10 Steps to Starting A Major-Gifts Program
"Yeah, we realized we needed a major-gifts program so we just started one!"
This statement summarizes what Jeff and I hear very frequently. A leader says: "We'll just hire someone and get going." As if the money will flow like water out of a tap. And then people like us come along and rain on the parade with statements and questions like:
- "We should look at how you are organized to make sure it can actually work."
- "What kind of donors do you have?"
- "What do you need the money for?"
- "Is there any talent in the wings and do they have experience?"
- "What program needs do you have that will make a compelling ask?"
- "It will probably take eight months or more to get a talented major-gifts officer up and running. Can you wait that long?"
The fact is that doing major gifts right is a long and tedious process, and involves a lot of steps — steps that if not followed will undermine the MGO's ability to raise money. Just because you have a great cause and a good-hearted and even talented MGO does not mean your major-gifts program will be successful.
Starting and maintaining a good program takes discipline, thoughtfulness, strategy and focus. We have assembled a check list of "minimum essentials" for starting and maintaining a major-gifts program. There is a lot of detail to each of these points, but here are the highlights:
- Design an appropriate organizational home for major gifts. This is about acknowledging that major gifts is not direct marketing. We see managers that place the entire major-gifts program under the direct marketing manager. Big mistake. Don't do it. At the very least, major gifts should have a direct relationship to the director of development.
- Create the right job description. Most often this little piece of paper is written wrong — unbelievably wrong! And then everyone wonders why the MGO is failing.
- Find and hire the right talent. This is one of those things that just needs to be right. We have a checklist for the minimums in this area. Get this one wrong, and you will have dark days ahead. Get it right, and you are in for an unbelievable ride!
- Make sure you select the right donors. We've talked about this quite a bit on this blog, i.e. the qualifying process, the whole thing about not all donors that meet the metric will actually be on a caseload, the bit about not every donor that gives a lot of money actually wants to relate to an MGO, etc. There are donors. And then there are donors that who to be on a caseload. Make sure you get this right.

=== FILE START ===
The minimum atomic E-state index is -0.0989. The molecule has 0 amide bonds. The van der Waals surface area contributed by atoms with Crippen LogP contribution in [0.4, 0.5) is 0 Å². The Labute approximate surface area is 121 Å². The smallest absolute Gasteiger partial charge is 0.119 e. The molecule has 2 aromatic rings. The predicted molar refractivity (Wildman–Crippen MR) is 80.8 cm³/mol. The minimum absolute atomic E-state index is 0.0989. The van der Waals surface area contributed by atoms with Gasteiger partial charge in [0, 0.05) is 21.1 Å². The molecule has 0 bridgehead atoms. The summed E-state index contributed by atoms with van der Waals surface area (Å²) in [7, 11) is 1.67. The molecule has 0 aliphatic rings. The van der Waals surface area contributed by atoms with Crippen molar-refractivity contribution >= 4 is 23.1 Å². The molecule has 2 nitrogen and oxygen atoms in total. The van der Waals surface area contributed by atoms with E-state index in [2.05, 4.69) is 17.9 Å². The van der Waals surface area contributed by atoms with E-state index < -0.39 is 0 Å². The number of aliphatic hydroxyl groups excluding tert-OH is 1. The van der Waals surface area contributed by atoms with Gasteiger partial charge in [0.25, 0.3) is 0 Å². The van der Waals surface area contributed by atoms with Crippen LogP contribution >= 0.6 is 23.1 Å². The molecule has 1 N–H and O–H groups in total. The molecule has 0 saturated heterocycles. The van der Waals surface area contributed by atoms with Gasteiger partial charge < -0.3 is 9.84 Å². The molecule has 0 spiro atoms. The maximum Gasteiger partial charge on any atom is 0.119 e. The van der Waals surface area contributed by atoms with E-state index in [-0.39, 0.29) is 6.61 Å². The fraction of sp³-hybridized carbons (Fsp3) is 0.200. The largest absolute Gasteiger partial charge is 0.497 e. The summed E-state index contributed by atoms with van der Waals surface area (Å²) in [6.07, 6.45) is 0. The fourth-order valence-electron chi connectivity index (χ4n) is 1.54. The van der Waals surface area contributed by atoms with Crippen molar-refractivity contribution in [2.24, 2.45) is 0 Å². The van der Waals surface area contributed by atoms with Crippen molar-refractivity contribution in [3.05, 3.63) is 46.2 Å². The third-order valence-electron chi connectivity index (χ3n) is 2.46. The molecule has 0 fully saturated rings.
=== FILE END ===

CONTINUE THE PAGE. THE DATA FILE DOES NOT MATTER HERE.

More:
- Segment donors into top, mid and lower potential. Also, select three to five top-tier donors on which and with whom you will spend a great deal of time and to whom you will submit major proposals.
- Set goals and make plans for every donor. If you don't know where you are going financially or in your moves management, you will not get there. And make sure that a critical part of your planning is about identifying and serving major-donor interests and passions.
- Develop offers. Work with finance and program to come up with significant and substantial offers you can present to donors.
- Create monthly reporting that captures how the same donors are performing from month to month and year to year; that measures progress against goals; that tells you how the MGO is performing; and that gives management a look at return on investment.
- Have a process for integrating new donors. It is a fact that not all current caseload donors will perform as expected and new donors will migrate up to major-donor level via direct marketing. You need to plan for this dynamic.
- Keep a high view of the entire program and make sure the caseload value is growing, the MGO is productive, and sufficient funds are being raised for the organization.
Now, if you did all of what I've written above and you did it with discipline, thoroughness and focus, your major-gifts program will be successful. Sounds easy, doesn't it? Yep. But here's the rub. If you don't watch it, you will not execute some of these points; you will take shortcuts; you will decide there are other things that are more important; and you will find yourself wandering away from the course I have talked about here.
If you’re hanging with Richard it won’t be long before you’ll be laughing.
He always finds something funny in everything. But when the conversation is about people, their money and giving, you’ll find a deeply caring counselor who helps donors fulfill their passions and interests. Richard believes that successful major-gift fundraising is not fundamentally about securing revenue for good causes. Instead it is about helping donors express who they are through their giving. The Connections blog will provide practical information on how to do this successfully. Richard has more than 30 years of nonprofit leadership and fundraising experience, and is founding partner of the Veritus Group.